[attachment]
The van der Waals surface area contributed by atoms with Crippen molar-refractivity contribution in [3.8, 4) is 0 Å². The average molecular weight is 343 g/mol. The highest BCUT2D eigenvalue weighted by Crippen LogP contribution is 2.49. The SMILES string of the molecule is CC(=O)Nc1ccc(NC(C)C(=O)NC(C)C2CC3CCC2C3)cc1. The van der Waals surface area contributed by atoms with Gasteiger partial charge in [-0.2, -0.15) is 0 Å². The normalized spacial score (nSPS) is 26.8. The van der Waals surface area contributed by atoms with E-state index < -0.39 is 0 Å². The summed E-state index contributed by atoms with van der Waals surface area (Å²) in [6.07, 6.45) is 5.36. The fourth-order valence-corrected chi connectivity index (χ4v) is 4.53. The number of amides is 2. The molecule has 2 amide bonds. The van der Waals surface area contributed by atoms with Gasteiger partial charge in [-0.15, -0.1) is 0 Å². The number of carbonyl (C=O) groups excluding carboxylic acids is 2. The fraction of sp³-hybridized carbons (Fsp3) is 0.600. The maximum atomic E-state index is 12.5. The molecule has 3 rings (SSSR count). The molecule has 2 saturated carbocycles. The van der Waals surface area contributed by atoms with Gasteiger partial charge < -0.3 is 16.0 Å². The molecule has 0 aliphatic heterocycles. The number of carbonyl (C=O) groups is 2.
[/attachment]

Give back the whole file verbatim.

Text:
The van der Waals surface area contributed by atoms with Crippen molar-refractivity contribution in [3.8, 4) is 0 Å². The average molecular weight is 343 g/mol. The highest BCUT2D eigenvalue weighted by Crippen LogP contribution is 2.49. The SMILES string of the molecule is CC(=O)Nc1ccc(NC(C)C(=O)NC(C)C2CC3CCC2C3)cc1. The van der Waals surface area contributed by atoms with Gasteiger partial charge in [-0.2, -0.15) is 0 Å². The normalized spacial score (nSPS) is 26.8. The van der Waals surface area contributed by atoms with E-state index < -0.39 is 0 Å². The summed E-state index contributed by atoms with van der Waals surface area (Å²) in [6.07, 6.45) is 5.36. The fourth-order valence-corrected chi connectivity index (χ4v) is 4.53. The number of amides is 2. The molecule has 2 amide bonds. The van der Waals surface area contributed by atoms with Gasteiger partial charge in [-0.15, -0.1) is 0 Å². The number of carbonyl (C=O) groups excluding carboxylic acids is 2. The fraction of sp³-hybridized carbons (Fsp3) is 0.600. The maximum atomic E-state index is 12.5. The molecule has 3 rings (SSSR count). The molecule has 2 saturated carbocycles. The van der Waals surface area contributed by atoms with Gasteiger partial charge < -0.3 is 16.0 Å². The molecule has 0 aliphatic heterocycles. The number of carbonyl (C=O) groups is 2.